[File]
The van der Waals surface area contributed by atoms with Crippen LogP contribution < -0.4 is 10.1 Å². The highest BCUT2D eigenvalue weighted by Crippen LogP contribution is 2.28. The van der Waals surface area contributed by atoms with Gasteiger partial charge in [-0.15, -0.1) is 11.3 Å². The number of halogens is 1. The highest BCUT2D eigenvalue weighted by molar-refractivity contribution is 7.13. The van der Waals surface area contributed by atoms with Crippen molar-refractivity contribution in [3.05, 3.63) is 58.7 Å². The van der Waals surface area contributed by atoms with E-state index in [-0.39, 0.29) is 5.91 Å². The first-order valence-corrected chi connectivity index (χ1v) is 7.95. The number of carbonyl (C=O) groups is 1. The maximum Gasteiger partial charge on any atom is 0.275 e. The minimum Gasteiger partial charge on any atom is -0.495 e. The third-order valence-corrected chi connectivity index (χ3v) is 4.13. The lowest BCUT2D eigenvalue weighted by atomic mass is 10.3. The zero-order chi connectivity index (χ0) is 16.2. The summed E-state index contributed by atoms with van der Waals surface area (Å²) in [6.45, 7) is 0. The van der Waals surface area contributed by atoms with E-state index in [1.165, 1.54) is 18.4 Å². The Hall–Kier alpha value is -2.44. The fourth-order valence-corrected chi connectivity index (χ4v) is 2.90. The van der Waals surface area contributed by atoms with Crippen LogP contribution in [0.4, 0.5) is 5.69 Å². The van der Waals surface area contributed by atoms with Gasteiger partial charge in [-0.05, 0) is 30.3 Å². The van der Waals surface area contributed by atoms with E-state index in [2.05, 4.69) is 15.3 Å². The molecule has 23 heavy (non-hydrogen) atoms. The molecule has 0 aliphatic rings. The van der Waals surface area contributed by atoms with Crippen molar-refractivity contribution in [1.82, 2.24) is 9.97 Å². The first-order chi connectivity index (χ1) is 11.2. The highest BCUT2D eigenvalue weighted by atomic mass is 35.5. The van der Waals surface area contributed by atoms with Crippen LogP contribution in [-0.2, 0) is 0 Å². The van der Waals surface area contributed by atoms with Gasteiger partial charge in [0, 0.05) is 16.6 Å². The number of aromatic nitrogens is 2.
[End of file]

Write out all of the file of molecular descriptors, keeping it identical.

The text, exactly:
The van der Waals surface area contributed by atoms with Crippen LogP contribution < -0.4 is 10.1 Å². The highest BCUT2D eigenvalue weighted by Crippen LogP contribution is 2.28. The van der Waals surface area contributed by atoms with Gasteiger partial charge in [-0.15, -0.1) is 11.3 Å². The number of halogens is 1. The highest BCUT2D eigenvalue weighted by molar-refractivity contribution is 7.13. The van der Waals surface area contributed by atoms with Crippen molar-refractivity contribution in [3.05, 3.63) is 58.7 Å². The van der Waals surface area contributed by atoms with E-state index in [-0.39, 0.29) is 5.91 Å². The first-order valence-corrected chi connectivity index (χ1v) is 7.95. The number of carbonyl (C=O) groups is 1. The maximum Gasteiger partial charge on any atom is 0.275 e. The minimum Gasteiger partial charge on any atom is -0.495 e. The third-order valence-corrected chi connectivity index (χ3v) is 4.13. The lowest BCUT2D eigenvalue weighted by atomic mass is 10.3. The zero-order chi connectivity index (χ0) is 16.2. The summed E-state index contributed by atoms with van der Waals surface area (Å²) in [6.45, 7) is 0. The van der Waals surface area contributed by atoms with E-state index in [1.165, 1.54) is 18.4 Å². The Hall–Kier alpha value is -2.44. The fourth-order valence-corrected chi connectivity index (χ4v) is 2.90. The van der Waals surface area contributed by atoms with Crippen LogP contribution in [0.4, 0.5) is 5.69 Å². The van der Waals surface area contributed by atoms with Gasteiger partial charge in [-0.05, 0) is 30.3 Å². The van der Waals surface area contributed by atoms with E-state index in [2.05, 4.69) is 15.3 Å². The molecule has 23 heavy (non-hydrogen) atoms. The molecule has 0 aliphatic rings. The van der Waals surface area contributed by atoms with Crippen molar-refractivity contribution in [1.82, 2.24) is 9.97 Å². The first-order chi connectivity index (χ1) is 11.2. The highest BCUT2D eigenvalue weighted by atomic mass is 35.5. The van der Waals surface area contributed by atoms with Crippen LogP contribution in [-0.2, 0) is 0 Å². The van der Waals surface area contributed by atoms with Gasteiger partial charge in [0, 0.05) is 16.6 Å². The number of aromatic nitrogens is 2.